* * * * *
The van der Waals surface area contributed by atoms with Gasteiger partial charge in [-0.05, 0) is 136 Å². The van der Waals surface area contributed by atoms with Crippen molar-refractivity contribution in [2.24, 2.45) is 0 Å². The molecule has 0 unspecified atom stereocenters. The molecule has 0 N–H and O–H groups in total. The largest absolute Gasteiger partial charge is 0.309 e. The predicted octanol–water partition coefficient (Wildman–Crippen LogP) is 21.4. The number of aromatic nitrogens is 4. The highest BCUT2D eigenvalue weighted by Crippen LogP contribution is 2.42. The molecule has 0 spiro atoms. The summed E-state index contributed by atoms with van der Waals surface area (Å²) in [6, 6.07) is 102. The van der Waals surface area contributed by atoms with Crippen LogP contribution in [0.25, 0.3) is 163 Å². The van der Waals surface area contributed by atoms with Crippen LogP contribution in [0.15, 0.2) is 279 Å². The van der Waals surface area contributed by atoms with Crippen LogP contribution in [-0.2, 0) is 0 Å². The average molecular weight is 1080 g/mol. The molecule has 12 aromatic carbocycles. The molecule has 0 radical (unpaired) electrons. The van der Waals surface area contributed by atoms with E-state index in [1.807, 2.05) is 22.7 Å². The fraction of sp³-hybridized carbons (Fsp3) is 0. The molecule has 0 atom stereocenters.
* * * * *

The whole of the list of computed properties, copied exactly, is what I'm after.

The van der Waals surface area contributed by atoms with Gasteiger partial charge in [-0.05, 0) is 136 Å². The van der Waals surface area contributed by atoms with Crippen molar-refractivity contribution in [2.24, 2.45) is 0 Å². The molecule has 0 unspecified atom stereocenters. The molecule has 0 N–H and O–H groups in total. The largest absolute Gasteiger partial charge is 0.309 e. The predicted octanol–water partition coefficient (Wildman–Crippen LogP) is 21.4. The number of aromatic nitrogens is 4. The highest BCUT2D eigenvalue weighted by Crippen LogP contribution is 2.42. The molecule has 0 spiro atoms. The summed E-state index contributed by atoms with van der Waals surface area (Å²) in [6, 6.07) is 102. The van der Waals surface area contributed by atoms with Crippen LogP contribution in [0.25, 0.3) is 163 Å². The van der Waals surface area contributed by atoms with Crippen LogP contribution in [0.15, 0.2) is 279 Å². The van der Waals surface area contributed by atoms with Crippen LogP contribution in [-0.2, 0) is 0 Å². The average molecular weight is 1080 g/mol. The molecule has 12 aromatic carbocycles. The molecule has 0 radical (unpaired) electrons. The van der Waals surface area contributed by atoms with E-state index in [1.807, 2.05) is 22.7 Å². The fraction of sp³-hybridized carbons (Fsp3) is 0. The molecule has 0 atom stereocenters.